69 Stanley v. State, 922 So. 2d 411,413 (Fla. 5th D.C.A. 2006); Bernhardt v. State, 288 So. 2d 490, 501 (Fla. 1974).
70 Lacey v. State, 831 So. 2d 1267, 1269 (Fla. 4th D.C.A. 2002).
922 So. 2d at 413 ( citing State v. Carter, 835 So. 2d 259 (Fla. 2002)).
72 Windom v. State, 886 So. 2d 915 (Fla. 2004); Robinson v. State, 907 So. 2d 1284, 1286 (Fla. 2d D.C.A. 2005).
73 Stanley, 922 So. 2d at 414 n.1. ( citing Reed v. State, 865 So. 2d 644 (Fla. 2d D.C.A. 2004)).
74 Stanley, 922 So. 2d at 414.
77 Id. at 415 n.3 ( citing Black v. Romano, 471 U.S. 606, 612 (1985); Longley v. State, 902 So. 2d 925 (Fla. 5th D.C.A. 2005); Estevez v. State, 705 So. 2d 972 (Fla. 3d D.C.A. 1998); McCloud v. State, 653 So. 2d 453 (Fla. 3d D.C.A. 1995)).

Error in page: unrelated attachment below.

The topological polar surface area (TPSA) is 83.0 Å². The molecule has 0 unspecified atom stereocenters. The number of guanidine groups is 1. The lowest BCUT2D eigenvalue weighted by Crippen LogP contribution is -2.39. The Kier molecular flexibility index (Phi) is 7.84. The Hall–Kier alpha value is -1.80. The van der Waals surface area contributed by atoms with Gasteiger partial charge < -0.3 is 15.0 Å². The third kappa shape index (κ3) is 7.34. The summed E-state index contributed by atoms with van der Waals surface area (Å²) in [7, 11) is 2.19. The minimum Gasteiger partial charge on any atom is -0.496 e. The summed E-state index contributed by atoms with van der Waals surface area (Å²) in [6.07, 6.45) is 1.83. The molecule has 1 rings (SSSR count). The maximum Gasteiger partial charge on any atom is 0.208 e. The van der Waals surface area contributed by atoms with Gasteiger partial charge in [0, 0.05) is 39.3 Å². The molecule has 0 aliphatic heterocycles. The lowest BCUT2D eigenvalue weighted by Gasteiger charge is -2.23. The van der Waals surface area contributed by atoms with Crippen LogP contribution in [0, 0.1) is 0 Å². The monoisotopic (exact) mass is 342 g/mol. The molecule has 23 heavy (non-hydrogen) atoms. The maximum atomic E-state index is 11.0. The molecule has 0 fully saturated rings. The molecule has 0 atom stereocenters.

78 Stanley, 922 So. 2d 411, 415 (Fla. 5th D.C.A. 2006).
80 See Johnston v. State, 863 So. 2d 271, 283 (Fla. 2003); State v. Surin, 920 So. 2d 1162, 1164 (Fla. 3d D.C.A. 2006).
81 Johnston, 863 So. 2d at 283.
82 Avrich v. State, 936 So. 2d 739 (Fla. 3d D.C.A. 2006).
83 Cave v. State, 899 So. 2d 1042, 1052 (Fla. 2005) ( citing Stephens v. State, 748 So. 2d 1028, 1033 (Fla. 1999)).
84 Lovett v. State, 773 So. 2d 574, 575 (Fla. 3d D.C.A. 2000) ( quoting Fla. R. App. P. 9.140(i)).
Julia Luyster is appellate counsel at Bernstein Chackman & Liss in South Florida.
This article is submitted on behalf of the Appellate Practice Section, Susan W. Fox, chair, and Tracy R. Gunn, Heather M. Lammers, and Kristin A. Norse, editors.